Braces, also known as orthodontic brackets or orthodontia, are commonly used among teenagers and adults to correct crooked teeth, misaligned upper and lower jaws, and uneven bites, including overbites and underbites. Braces are generally provided by an orthodontist, a dental specialist who has received additional training in providing this type of treatment, and who is qualified to determine which type of braces are the best option for each individual patient.
Dental braces do more than help your teeth and smile look better – getting braces is good for the health of your teeth! Misaligned teeth affect the way you chew and speak, and can actually promote tooth decay, especially in the areas that are difficult to clean because of overlapping teeth. Advances in orthodontics not offer patients multiple treatment options, including mini braces that come in colors, ceramic (tooth-colored) braces, gold braces, and invisible braces, such as Invisalign®, that can re-align your teeth without anyone knowing that you are wearing them! When you meet with your orthodontist, he or she will help you determine the best treatment option for you.
Types of braces include:
- Metal Braces – Traditional metal braces are the most common type of orthodontic treatment available. While very effective and commonly used, metal braces are also highly visible, which causes many people to shy away from receiving this type of braces.
- Ceramic (Clear) Braces – Ceramic, or clear, braces are much less visible than metal braces, and are designed to blend in with the teeth. They are equally as strong and effective as metal braces, and do not stain.
- Gold Braces – Gold braces are the same as traditional metal braces, but are made of gold-plated steel. There are no advantages of gold over steel in terms of treatment, other than the cosmetic appeal.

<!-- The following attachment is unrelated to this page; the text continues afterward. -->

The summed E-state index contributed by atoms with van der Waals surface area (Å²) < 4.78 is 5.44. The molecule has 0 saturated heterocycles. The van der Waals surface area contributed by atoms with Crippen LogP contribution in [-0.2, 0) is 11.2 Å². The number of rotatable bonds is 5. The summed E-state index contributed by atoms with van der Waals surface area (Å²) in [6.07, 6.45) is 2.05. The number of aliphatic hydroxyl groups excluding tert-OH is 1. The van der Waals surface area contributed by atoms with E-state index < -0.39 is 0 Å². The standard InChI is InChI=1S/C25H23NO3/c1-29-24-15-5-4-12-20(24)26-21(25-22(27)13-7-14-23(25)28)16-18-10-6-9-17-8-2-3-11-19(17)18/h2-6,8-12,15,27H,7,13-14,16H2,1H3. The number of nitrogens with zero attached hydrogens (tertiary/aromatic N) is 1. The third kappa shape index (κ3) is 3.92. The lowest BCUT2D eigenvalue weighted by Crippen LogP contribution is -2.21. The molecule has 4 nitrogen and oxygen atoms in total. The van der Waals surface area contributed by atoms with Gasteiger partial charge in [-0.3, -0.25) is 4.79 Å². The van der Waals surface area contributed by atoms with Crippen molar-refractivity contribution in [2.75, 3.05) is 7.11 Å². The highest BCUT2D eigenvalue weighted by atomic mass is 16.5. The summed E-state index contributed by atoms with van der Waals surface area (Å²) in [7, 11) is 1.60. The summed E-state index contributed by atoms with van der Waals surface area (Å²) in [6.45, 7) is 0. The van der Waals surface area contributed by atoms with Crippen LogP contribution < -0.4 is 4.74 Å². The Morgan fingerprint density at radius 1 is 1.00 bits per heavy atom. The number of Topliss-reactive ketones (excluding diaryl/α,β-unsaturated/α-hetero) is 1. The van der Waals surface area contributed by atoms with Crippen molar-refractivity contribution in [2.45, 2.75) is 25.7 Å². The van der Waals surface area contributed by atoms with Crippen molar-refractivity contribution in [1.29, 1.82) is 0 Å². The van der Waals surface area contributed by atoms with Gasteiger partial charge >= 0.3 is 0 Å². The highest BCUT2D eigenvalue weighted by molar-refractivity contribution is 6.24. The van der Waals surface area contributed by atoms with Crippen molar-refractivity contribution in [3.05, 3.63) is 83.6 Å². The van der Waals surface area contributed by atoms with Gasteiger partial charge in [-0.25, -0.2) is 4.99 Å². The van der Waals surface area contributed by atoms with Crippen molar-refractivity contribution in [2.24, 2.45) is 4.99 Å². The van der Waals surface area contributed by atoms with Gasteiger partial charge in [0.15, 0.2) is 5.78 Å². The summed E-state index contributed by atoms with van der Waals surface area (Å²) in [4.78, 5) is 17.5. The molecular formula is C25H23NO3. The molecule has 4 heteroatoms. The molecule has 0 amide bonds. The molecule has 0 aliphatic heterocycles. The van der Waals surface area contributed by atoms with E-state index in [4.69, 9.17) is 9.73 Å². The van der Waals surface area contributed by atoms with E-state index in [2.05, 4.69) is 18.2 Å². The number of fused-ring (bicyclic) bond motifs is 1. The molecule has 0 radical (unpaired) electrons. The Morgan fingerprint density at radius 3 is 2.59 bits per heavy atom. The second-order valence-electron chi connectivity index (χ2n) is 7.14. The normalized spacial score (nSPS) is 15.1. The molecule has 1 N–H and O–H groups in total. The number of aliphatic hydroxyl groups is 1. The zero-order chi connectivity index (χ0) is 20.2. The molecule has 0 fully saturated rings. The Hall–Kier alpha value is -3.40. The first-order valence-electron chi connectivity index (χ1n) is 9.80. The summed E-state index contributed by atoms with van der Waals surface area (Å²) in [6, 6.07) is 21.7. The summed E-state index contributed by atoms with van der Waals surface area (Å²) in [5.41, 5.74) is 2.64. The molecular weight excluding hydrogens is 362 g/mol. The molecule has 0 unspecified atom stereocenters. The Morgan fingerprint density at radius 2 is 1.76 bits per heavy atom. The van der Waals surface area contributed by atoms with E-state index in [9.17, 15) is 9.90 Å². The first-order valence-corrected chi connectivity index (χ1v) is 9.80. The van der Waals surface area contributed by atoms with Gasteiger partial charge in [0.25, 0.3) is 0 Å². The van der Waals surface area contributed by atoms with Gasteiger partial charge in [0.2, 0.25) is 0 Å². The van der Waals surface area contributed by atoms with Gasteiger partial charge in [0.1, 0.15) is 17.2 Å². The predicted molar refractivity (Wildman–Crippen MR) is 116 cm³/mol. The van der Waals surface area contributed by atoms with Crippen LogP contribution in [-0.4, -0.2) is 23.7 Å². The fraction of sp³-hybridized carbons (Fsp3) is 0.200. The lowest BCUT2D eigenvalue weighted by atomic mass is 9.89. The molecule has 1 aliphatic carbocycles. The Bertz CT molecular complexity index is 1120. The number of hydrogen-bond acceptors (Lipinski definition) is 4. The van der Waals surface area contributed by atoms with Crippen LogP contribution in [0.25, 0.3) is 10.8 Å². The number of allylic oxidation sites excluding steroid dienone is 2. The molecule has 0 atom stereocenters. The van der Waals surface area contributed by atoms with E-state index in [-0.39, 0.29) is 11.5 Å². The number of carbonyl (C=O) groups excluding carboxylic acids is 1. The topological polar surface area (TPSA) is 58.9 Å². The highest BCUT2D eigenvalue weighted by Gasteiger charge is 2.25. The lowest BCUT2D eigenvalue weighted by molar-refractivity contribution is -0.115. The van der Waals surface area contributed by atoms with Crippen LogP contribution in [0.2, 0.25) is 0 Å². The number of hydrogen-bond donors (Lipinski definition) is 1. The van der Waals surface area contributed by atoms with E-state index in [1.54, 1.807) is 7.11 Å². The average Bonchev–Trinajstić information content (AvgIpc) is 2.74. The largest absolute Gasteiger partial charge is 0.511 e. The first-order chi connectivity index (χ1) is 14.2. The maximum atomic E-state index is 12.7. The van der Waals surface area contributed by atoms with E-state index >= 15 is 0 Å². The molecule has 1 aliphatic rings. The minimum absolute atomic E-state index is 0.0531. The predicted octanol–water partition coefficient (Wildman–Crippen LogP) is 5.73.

- Lingual Braces – Lingual braces are an alternative orthodontic treatment for patients who want a more discreet treatment than traditional braces. Lingual braces are placed on the inside (tongue side) of the teeth, making them nearly invisible to others. Patients who choose to receive lingual braces can undergo their complete orthodontic treatment without suffering the cosmetic detractions and stigma association with wearing braces. Lingual braces are the preferred option for patients who want their braces to be truly invisible.
- Clear Aligners (Invisible Braces) – Clear aligners, such as Invisalign®, are a great treatment option for patients with only slight orthodontic problems. These aligners are computer-designed from clear plastic, and are removable, making them comfortable, and making it easy for you to eat, brush, and floss throughout your treatment. Invisible braces work by making gradual changes to your teeth as you switch your aligners out every couple of weeks. This type of braces is virtually undetectable, and easily goes unnoticed while you are speaking or in social situations.
Braces work by applying pressure to the teeth, moving them gradually over time into the desired position. In most cases, braces are fixed, meaning that they are attached to the molars and bonded to the enamel of the teeth. They cannot be removed by the patient. In more serious orthodontic cases, headgear or another orthodontic appliance may be required to keep the upper jaw back as the lower jaw grows to catch up.
The average treatment time for braces is about 2 years, but may be longer or shorter depending on your specific case and the type of braces used during your treatment.
Following the completion of your braces treatment, your orthodontist will fit you with a custom retainer. Retainers help to keep your teeth in their correct positions while the teeth, roots, and supporting bone structure settle into place. Wear your retainer as directed. Failure to wear your retainer often may result in your teeth shifting back into their old positions, causing you to need orthodontic treatment again.
Oral hygiene is extremely important while you are undergoing orthodontic treatment. Braces can make it difficult to effectively clean your teeth. Your orthodontist will teach you how to clean both your teeth and braces properly. Please continue to visit your family dentist during this time to ensure that you do not develop any problems, such as tooth decay.